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Large Deviations and Equilibrium Selection in Large Populations

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  • Alan Beggs

Abstract

This paper uses the theory of large deviations to analyse equilibrium selection in one-dimensional games with large populations where the system evolves according to a jump Markov process. The equilibria selected maximise a quasi-potential function which can be determined by solving a polynomial equation. Estimates of waiting times are also given. It shows that equilibria about which there is more noise are less likely to be selected and clarifies the role of the limiting deterministic dynamic in selection.

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File URL: http://www.economics.ox.ac.uk/materials/working_papers/paper129.pdf
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Bibliographic Info

Paper provided by University of Oxford, Department of Economics in its series Economics Series Working Papers with number 129.

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Date of creation: 01 Nov 2002
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Handle: RePEc:oxf:wpaper:129

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Keywords: equilibrum selection; large deviations; large populations; games;

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  1. Beggs, A., 2000. "Stochastic Evolution with Slow Learning," Economics Series Working Papers 9933, University of Oxford, Department of Economics.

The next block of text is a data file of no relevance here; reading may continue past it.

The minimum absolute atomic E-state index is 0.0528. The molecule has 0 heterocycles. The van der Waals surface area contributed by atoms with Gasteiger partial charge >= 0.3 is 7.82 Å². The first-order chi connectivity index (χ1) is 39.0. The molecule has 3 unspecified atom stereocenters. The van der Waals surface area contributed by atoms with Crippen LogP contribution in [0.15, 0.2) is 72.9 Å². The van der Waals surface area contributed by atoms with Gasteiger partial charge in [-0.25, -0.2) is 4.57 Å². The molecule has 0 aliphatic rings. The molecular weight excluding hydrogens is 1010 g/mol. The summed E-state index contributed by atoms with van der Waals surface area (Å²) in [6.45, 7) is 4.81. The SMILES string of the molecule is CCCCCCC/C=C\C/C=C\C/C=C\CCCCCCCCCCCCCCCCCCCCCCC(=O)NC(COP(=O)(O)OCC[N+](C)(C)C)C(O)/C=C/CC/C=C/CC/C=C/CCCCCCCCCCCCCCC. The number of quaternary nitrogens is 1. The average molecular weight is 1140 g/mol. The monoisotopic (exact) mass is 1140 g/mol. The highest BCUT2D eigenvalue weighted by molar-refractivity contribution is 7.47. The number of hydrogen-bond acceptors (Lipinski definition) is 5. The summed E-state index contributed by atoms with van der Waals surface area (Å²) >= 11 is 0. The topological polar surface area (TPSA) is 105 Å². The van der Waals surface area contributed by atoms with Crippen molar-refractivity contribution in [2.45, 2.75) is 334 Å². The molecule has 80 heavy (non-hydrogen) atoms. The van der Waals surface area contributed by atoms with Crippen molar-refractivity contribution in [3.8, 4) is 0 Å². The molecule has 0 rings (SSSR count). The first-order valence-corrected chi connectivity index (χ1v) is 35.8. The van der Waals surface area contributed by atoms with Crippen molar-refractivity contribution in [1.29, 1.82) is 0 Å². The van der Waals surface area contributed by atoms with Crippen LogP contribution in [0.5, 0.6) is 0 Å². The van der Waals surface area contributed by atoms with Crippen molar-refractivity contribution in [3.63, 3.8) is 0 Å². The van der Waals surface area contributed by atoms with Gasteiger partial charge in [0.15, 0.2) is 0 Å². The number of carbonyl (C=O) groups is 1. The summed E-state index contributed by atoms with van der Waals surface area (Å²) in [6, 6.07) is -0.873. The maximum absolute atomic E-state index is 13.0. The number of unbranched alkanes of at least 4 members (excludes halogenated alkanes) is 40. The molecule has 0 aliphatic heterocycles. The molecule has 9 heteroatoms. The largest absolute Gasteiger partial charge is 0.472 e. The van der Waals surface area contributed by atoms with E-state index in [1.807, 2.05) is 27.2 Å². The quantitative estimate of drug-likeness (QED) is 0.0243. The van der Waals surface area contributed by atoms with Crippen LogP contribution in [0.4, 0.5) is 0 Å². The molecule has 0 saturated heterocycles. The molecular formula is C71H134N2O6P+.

2. Michel BenaÔm & J–rgen W. Weibull, 2003. "Deterministic Approximation of Stochastic Evolution in Games," Econometrica, Econometric Society, vol. 71(3), pages 873-903, 05.
  3. Ellison, Glenn, 2000. "Basins of Attraction, Long-Run Stochastic Stability, and the Speed of Step-by-Step Evolution," Review of Economic Studies, Wiley Blackwell, vol. 67(1), pages 17-45, January.
  4. Young, H Peyton, 1993. "The Evolution of Conventions," Econometrica, Econometric Society, vol. 61(1), pages 57-84, January.
  5. Diamond, Peter A, 1982. "Aggregate Demand Management in Search Equilibrium," Journal of Political Economy, University of Chicago Press, vol. 90(5), pages 881-94, October.
  6. Alan Beggs, 2003. "Waiting Times and Equilibrium Selection," Economics Series Working Papers 142, University of Oxford, Department of Economics.
  7. BERGIN, James & LIPMAN, Bart, 1994. "Evolution with State-Dependent Mutations," CORE Discussion Papers 1994055, Université catholique de Louvain, Center for Operations Research and Econometrics (CORE).
  8. D. Fudenberg & C. Harris, 2010. "Evolutionary Dynamics with Aggregate Shocks," Levine's Working Paper Archive 496, David K. Levine.
  9. P. Young, 1999. "The Evolution of Conventions," Levine's Working Paper Archive 485, David K. Levine.
  10. Fudenberg, D. & Kreps, D.M., 1992. "Learning Mixed Equilibria," Working papers 92-13, Massachusetts Institute of Technology (MIT), Department of Economics.
  11. K. Binmore & L. Samuelson & K. Vaughn, 2010. "Musical Chairs: Modelling Noisy Evolution," Levine's Working Paper Archive 487, David K. Levine.
  12. D. Foster & P. Young, 2010. "Stochastic Evolutionary Game Dynamics," Levine's Working Paper Archive 493, David K. Levine.
  13. Binmore, Ken & Samuelson, Larry, 1997. "Muddling Through: Noisy Equilibrium Selection," Journal of Economic Theory, Elsevier, vol. 74(2), pages 235-265, June.
  14. F. Biesmans, 1977. "A Survey," Annals of Public and Cooperative Economics, Wiley Blackwell, vol. 48(1), pages 5-36, 01.
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